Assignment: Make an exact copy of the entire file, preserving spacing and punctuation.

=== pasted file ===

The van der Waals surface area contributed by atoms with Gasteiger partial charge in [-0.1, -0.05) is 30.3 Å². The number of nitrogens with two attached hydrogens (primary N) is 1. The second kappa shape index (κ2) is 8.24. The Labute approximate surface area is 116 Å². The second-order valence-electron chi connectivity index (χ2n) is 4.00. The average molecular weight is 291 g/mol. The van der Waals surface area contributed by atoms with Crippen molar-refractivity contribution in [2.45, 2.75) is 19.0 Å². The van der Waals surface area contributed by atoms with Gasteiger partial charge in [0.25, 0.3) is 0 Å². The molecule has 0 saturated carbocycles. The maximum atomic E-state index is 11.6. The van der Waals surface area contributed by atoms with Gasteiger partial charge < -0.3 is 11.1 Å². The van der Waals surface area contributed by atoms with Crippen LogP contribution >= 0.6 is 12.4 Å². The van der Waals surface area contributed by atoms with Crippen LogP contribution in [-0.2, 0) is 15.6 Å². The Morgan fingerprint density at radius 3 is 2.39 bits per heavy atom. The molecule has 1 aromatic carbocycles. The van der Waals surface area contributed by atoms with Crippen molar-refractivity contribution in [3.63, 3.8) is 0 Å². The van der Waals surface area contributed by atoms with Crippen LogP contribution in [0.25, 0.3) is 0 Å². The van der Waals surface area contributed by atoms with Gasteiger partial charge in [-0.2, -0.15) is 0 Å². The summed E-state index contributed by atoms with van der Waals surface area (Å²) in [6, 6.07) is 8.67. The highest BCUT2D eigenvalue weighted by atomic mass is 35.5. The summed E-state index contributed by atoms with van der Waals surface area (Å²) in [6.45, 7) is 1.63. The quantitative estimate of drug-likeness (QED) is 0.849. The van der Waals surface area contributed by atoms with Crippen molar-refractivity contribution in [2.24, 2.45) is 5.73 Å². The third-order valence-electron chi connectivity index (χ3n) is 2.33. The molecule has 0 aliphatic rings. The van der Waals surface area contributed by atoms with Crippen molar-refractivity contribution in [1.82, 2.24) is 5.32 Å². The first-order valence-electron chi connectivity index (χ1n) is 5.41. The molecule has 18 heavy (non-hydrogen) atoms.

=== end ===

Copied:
The van der Waals surface area contributed by atoms with Gasteiger partial charge in [-0.1, -0.05) is 30.3 Å². The number of nitrogens with two attached hydrogens (primary N) is 1. The second kappa shape index (κ2) is 8.24. The Labute approximate surface area is 116 Å². The second-order valence-electron chi connectivity index (χ2n) is 4.00. The average molecular weight is 291 g/mol. The van der Waals surface area contributed by atoms with Crippen molar-refractivity contribution in [2.45, 2.75) is 19.0 Å². The van der Waals surface area contributed by atoms with Gasteiger partial charge in [0.25, 0.3) is 0 Å². The molecule has 0 saturated carbocycles. The maximum atomic E-state index is 11.6. The van der Waals surface area contributed by atoms with Gasteiger partial charge < -0.3 is 11.1 Å². The van der Waals surface area contributed by atoms with Crippen LogP contribution >= 0.6 is 12.4 Å². The van der Waals surface area contributed by atoms with Crippen LogP contribution in [-0.2, 0) is 15.6 Å². The Morgan fingerprint density at radius 3 is 2.39 bits per heavy atom. The molecule has 1 aromatic carbocycles. The van der Waals surface area contributed by atoms with Crippen molar-refractivity contribution in [3.63, 3.8) is 0 Å². The van der Waals surface area contributed by atoms with Crippen LogP contribution in [0.25, 0.3) is 0 Å². The van der Waals surface area contributed by atoms with Gasteiger partial charge in [-0.2, -0.15) is 0 Å². The summed E-state index contributed by atoms with van der Waals surface area (Å²) in [6, 6.07) is 8.67. The highest BCUT2D eigenvalue weighted by atomic mass is 35.5. The summed E-state index contributed by atoms with van der Waals surface area (Å²) in [6.45, 7) is 1.63. The quantitative estimate of drug-likeness (QED) is 0.849. The van der Waals surface area contributed by atoms with Crippen molar-refractivity contribution in [2.24, 2.45) is 5.73 Å². The third-order valence-electron chi connectivity index (χ3n) is 2.33. The molecule has 0 aliphatic rings. The van der Waals surface area contributed by atoms with Crippen molar-refractivity contribution in [1.82, 2.24) is 5.32 Å². The first-order valence-electron chi connectivity index (χ1n) is 5.41. The molecule has 18 heavy (non-hydrogen) atoms.